The CVS-Aetna merger has the potential to create an integrated model for consumer healthcare that could transform the consumer experience; however, are consumers embracing the prospect of receiving care in a CVS retail pharmacy setting? According to new research from J.D. Power, forty-five percent of consumers said they would probably or definitely would use primary care services in a CVS retail pharmacy setting.
CVS-Aetna Merger Consumer Impact Survey Background
J.D. Power’s December 2018 pulse survey of 1,000 consumers reveals a positive outlook for the CVS-Aetna healthcare delivery model to create a potential for healthcare transformation if they can address certain key obstacles. Fifty-five percent of respondents indicated they would not or probably would not seek primary care services at a CVS-based clinic.
Other key findings from the survey include:
– More than half (53%) had visited a CVS store within the previous 12 months and 96% said a CVS store was located less than 30 minutes from their home.
– When it comes to pharmacy-based clinics, it appears consumers are in a wait-and-see mode, meaning there is an opportunity for CVS/Aetna and other providers to create a clear customer experience to help consumers navigate new models that serve as primary care delivery.
– Willingness to seek care at a CVS clinic is higher among younger adults and those with private health insurance
– Less receptivity among older patients and Medicare recipients may tie to reticence regarding pharmacy-based care for higher acuity conditions. Older patients have a higher incidence of healthcare needs and more complex health issues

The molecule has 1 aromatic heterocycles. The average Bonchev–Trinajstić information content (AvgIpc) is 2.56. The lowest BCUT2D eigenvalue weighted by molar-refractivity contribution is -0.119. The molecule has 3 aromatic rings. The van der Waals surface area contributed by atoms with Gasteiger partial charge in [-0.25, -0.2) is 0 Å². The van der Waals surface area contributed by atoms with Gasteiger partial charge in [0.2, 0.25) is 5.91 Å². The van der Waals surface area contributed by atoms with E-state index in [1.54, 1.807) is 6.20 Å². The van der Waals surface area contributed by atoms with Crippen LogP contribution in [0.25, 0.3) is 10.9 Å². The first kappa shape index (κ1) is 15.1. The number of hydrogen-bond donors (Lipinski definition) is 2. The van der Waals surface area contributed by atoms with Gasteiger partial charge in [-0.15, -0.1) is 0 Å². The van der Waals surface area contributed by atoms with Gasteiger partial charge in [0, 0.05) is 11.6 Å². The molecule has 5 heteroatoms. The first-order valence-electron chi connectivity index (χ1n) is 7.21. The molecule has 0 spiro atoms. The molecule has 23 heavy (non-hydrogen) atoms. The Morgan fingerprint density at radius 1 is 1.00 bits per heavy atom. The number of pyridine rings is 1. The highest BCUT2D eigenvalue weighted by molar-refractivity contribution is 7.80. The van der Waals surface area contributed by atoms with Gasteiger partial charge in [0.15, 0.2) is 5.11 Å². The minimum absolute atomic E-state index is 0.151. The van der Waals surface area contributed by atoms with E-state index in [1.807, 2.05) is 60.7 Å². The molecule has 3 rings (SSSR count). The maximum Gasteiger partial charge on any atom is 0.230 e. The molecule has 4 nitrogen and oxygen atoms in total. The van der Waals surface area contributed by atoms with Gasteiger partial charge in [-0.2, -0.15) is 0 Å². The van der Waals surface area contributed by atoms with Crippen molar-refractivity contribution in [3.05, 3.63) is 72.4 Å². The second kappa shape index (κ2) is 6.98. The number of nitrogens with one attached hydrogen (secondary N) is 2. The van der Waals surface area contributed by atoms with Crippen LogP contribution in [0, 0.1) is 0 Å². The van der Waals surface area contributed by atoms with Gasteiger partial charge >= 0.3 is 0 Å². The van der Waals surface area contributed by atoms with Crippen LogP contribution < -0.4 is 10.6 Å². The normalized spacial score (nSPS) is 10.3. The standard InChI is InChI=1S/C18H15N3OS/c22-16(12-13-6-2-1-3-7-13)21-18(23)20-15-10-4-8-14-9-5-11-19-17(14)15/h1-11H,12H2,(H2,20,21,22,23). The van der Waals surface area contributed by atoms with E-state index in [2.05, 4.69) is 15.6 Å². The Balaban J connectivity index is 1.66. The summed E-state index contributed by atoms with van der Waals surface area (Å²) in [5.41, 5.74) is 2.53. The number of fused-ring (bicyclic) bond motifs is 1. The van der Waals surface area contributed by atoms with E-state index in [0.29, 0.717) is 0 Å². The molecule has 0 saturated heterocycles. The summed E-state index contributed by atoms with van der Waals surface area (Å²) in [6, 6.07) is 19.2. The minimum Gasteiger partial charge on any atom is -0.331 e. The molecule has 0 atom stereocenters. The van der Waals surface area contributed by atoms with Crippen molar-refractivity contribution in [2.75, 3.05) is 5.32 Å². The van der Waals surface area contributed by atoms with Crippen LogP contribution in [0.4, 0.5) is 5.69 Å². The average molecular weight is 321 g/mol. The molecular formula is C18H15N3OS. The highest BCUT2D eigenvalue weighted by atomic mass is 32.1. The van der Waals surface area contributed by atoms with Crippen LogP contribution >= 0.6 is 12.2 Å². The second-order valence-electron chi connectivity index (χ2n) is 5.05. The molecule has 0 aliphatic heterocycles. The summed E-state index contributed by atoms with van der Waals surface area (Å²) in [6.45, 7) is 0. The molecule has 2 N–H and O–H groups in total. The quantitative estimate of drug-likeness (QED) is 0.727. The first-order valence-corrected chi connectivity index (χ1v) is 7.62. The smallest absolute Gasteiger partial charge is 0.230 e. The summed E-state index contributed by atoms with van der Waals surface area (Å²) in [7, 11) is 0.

– Greater receptivity among those with employer-provided insurance is an opportunity to the extent the new CVS model is aimed appropriately at Aetna’s commercial insured members
– If a CVS-based clinic was located closer to your home than your current primary care doctor, how likely would you be to switch to CVS for care? (Assume both are in-network.) Nearly 58% said they probably or definitely would not switch while 42% probably or definitely would.
– If you could lower your healthcare costs by selecting a CVS-based clinic for primary care needs, how likely would you be to switch to CVS? This one is closer, with 47% saying price would likely spur them to try a CVS clinic
– Consumers don’t expect CVS-Aetna model to affect healthcare outcomes. This is a challenge for disruptors to the primary care space and acknowledgment that quality is not currently a strong selling point—but an opportunity to create definition on how integrated services under this model can improve healthcare outcomes.
– By a small margin (53% to 47%), respondents disagreed that a CVS healthcare option would provide a more coordinated approach to managing my health across all my healthcare providers than what I receive from my current primary care provider
– Respondents were evenly split on their likeliness to use CVS for primary care if it collaborated with your local healthcare system (shared doctors and signage) compared to providing standalone services
– The Glass is Half Full. Nearly…meaning that about half of the respondents are open to using a CVS-based clinic for healthcare, about half can be persuaded by lower costs or greater convenience, and about half believe CVS can improve in the coordination of their care.